Guest Post: How can I teach my kids technology when I’m not tech savvy?
The following is part of a series of guest posts by leaders in the field of literacy and family learning. This guest post is by Matthew Dawson, Curriculum lead for Applied Digital Skills at Google.
There’s an increasing understanding of how important technology education is for students. But how can you teach technology if you’ve never learned it yourself? Even if you have a background in technology, what is the best way to share that knowledge with your family?
My advice: Don’t start by thinking about skills — start with context. As an educator, I was trained to start every lesson by listing learning objectives. If I was teaching, for example, spreadsheets using a skills-first approach, my list of objectives might look like this:
- Add, delete, freeze, and insert rows and columns
- Reference cells
- Bold, italicize and change font
- Merge cells, wrap text, fill color and add borders
- Insert charts, images, links, forms, and drawings
- Use formulas like sum, average, and count
- Share digitally, comment, and print
But, even if I successfully taught someone all these skills, they wouldn’t really be able to use a spreadsheet. They wouldn’t learn how to organize all the suppliers of a part and recommend the best choice, for example, or how to create a budget or analyze data to make an informed decision about something. Technology skills by themselves aren’t helpful unless students can apply them in a meaningful context.
Instead of making a list of technology skills to teach your kids, let the learning happen organically by embedding those skills inside a real-life situation. Your child wants a cell phone? Here are some examples of how you might make that happen: Use a spreadsheet to organize the options according to their priorities (features, size, brand, etc.). Calculate costs over a two-year contract. Decide the best option and communicate a decision.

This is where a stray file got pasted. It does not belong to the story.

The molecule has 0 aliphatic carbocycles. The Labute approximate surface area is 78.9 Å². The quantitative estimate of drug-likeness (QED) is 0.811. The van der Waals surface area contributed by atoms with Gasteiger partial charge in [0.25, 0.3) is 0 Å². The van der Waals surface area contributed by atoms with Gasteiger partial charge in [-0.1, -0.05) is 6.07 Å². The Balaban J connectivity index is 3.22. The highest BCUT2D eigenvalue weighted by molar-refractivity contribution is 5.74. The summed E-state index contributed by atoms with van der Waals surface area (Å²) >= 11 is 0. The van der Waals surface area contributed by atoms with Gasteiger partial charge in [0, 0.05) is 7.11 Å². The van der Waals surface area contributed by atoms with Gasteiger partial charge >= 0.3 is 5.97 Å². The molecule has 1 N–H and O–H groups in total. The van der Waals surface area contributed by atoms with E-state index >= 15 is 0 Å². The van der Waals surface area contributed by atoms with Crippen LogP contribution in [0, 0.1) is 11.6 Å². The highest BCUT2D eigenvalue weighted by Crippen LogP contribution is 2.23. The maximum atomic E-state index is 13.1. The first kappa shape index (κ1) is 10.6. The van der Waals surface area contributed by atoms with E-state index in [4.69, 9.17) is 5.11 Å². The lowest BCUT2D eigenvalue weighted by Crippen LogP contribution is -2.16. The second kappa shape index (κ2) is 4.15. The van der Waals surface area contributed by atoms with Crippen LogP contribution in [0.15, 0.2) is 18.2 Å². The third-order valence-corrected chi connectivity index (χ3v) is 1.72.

Planning a summer vacation? Give your kids a budget and ask them to plan your trip in a spreadsheet. Guide them in how to budget for expensive activities by doing more free activities with the rest of their time. Have them include costs for transportation, meals, and souvenirs. Encourage them to share the spreadsheet with the rest of the family, and to use feedback to come up with a solution everyone is happy with.
You and your child can learn real, meaningful skills by starting with the context. It’s just as important for kids to create, communicate, analyze, and research as it is that they know how to use a formula or adjust the formatting of a spreadsheet.
Even if you’re not proficient in technology, you can help create that context for you and your children to learn technology skills together. Find projects you can do as a family. Look for opportunities in everyday life to incorporate technology in a creative way.
Video-based learning is one way that families can learn together. For free, video-based lessons that create a context for learning digital skills, check out Google’s Applied Digital Skills curriculum. Together with your children, you can watch videos on the Applied Digital Skills website, build projects using G Suite tools like spreadsheets and digital documents, and discover ways to make learning technology skills creative and fun. Don’t forget to “Sign In” to track your progress and build projects.
ABOUT THIS POST
Matthew Dawson, Curriculum lead for Applied Digital Skills at Google.
Learn more at www.applieddigitalskills.withgoogle.com
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